SECRETARY POWELL: He says he is, and we are looking for evidence that the infiltration across the line of control has stopped. And I am not yet satisfied that we have seen that yet, but we are looking very closely. He has given me direct assurances and he has given the world direct assurances again in recent days. And as I have said to him in our recent conversations, I appreciate these assurances, but the only thing that is really going to count is that the action across the line of control does stop. And I hope he is doing everything in his power to make sure that that is the case.
MR. BLITZER: How concerned are you that the Pakistani military may be moving troops away from the Afghan border towards Kashmir, a move that could undermine the US effort, together with Pakistan, to look for Taliban al-Qaida forces in Afghanistan along the border with Pakistan?
SECRETARY POWELL: That is a concern we have. Obviously if a nation is mobilizing again -- they had gone to a lower level of readiness, but if they are mobilizing again and going to a higher level of readiness and start to move troops or attention away from that western border with Afghanistan, that would be of concern to us, and especially to our military commanders in Afghanistan. We are encouraging President Musharraf to do all he can to work on those tribal areas and to continue to cooperate with the US and coalition forces. But the kind of tension we see now and the increased readiness for conflict and combat obviously starts to divert attention away from that border.
It raises another issue too, Wolf. We have US forces, US troops in Pakistan, in addition to American citizens and our diplomatic presence, and I hope both sides are taking this into account as they make their different calculations about what might happen in the future. All the more reason that the entire international community must work with India and Pakistan to find a political solution to this crisis. The stakes are much too high.
MR. BLITZER: When you speak about US troops in the region, spell that out. I think I understand the point you're trying to make, but what is exactly the point you're making?
SECRETARY POWELL: The point I'm making is that they could be in danger, and I don't want either side to believe they're going to get pulled into this one way or the other: either that they can be put at risk by one side; or because they could be put at risk by one side, the other side things that gives them greater freedom of movement. That is the point I was trying to make: Don't think that the US troops can be used on either side in any contingency that's coming up.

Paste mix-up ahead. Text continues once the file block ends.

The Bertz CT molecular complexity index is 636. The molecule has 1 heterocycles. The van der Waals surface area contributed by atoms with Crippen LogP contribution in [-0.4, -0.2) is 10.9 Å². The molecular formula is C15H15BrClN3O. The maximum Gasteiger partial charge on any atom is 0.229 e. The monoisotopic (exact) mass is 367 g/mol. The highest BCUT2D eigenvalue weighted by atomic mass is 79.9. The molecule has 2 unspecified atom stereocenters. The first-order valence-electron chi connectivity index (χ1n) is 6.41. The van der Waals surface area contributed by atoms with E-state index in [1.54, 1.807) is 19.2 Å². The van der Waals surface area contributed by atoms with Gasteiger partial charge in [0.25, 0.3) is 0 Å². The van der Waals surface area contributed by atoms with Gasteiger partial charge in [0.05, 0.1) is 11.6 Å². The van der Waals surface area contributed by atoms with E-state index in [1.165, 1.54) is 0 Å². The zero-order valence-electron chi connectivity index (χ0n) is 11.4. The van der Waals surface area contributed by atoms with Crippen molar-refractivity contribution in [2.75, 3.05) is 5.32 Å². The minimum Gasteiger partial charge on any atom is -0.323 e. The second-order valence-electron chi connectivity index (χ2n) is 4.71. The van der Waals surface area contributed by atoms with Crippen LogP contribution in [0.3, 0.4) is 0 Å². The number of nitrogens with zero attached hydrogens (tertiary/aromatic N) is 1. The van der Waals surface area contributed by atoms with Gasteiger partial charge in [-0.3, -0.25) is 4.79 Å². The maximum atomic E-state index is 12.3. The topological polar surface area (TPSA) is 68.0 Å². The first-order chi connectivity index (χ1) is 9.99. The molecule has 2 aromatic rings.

MR. BLITZER: As you know better than anyone, US and Russia signed this historic arms reduction agreement reducing the number of nuclear warheads, but there seems to be some concern that the Russians in particular are going to be storing those warheads in areas that may not necessarily be all that secure; possibly terrorists could get their hands on them. How concerned are you about this warehousing, the storing of these warheads, as opposed to the destruction of those warheads?
SECRETARY POWELL: We would like to see all the warheads that are not needed destroyed. We are doing it and the Russians are destroying warheads. We are helping the Russians destroy warheads. We are contributing almost a billion dollars a year to programs in Russia for the destruction of nuclear warheads and the destruction of chemical weapons, and also trying to take down the biological infrastructure that had been built up in the days of the Soviet Union.
And so that in no way, though, should take away from the importance and value of this treaty. The beginning of the destruction of warheads is to get them off their launchers, and that is what this treaty does. It takes us down from 6,000 deployed warheads roughly on either side -- 6,000 for us, 5,000 for them -- down to 1,700 to 2,200. But as those warheads come off and go into storage, they have to be secured as each side determines how many you would need to keep for spares and how many you are going to destroy and how many you keep for modernizing systems as the systems become older. And so obviously we are concerned to make sure that both sides -- we know we secure ours well, and we want to make sure the Russians do the same thing.
Senator Lugar is in Russia today, and he and members of his party will be exploring these issues with the Russians. And as you know, we have supported Senator Lugar and Senator Nunn's initiative to provide money for the Russians for this purpose. We don't want to see any of these weapons get out.
And so far, in the ten years since the Soviet Union ended, roughly, there is no evidence that they have been irresponsible with respect to keeping these weapons under control, but there is a problem with the weapons and fissile material that we still have to be concerned about. And that is why we are making such an investment in protection of these systems, helping the Russians, and we are looking at new ways to help the Russians. There is a program that we will be discussing with our NATO and European Union colleagues about how we can provide more resources to the Russians to take care of this issue.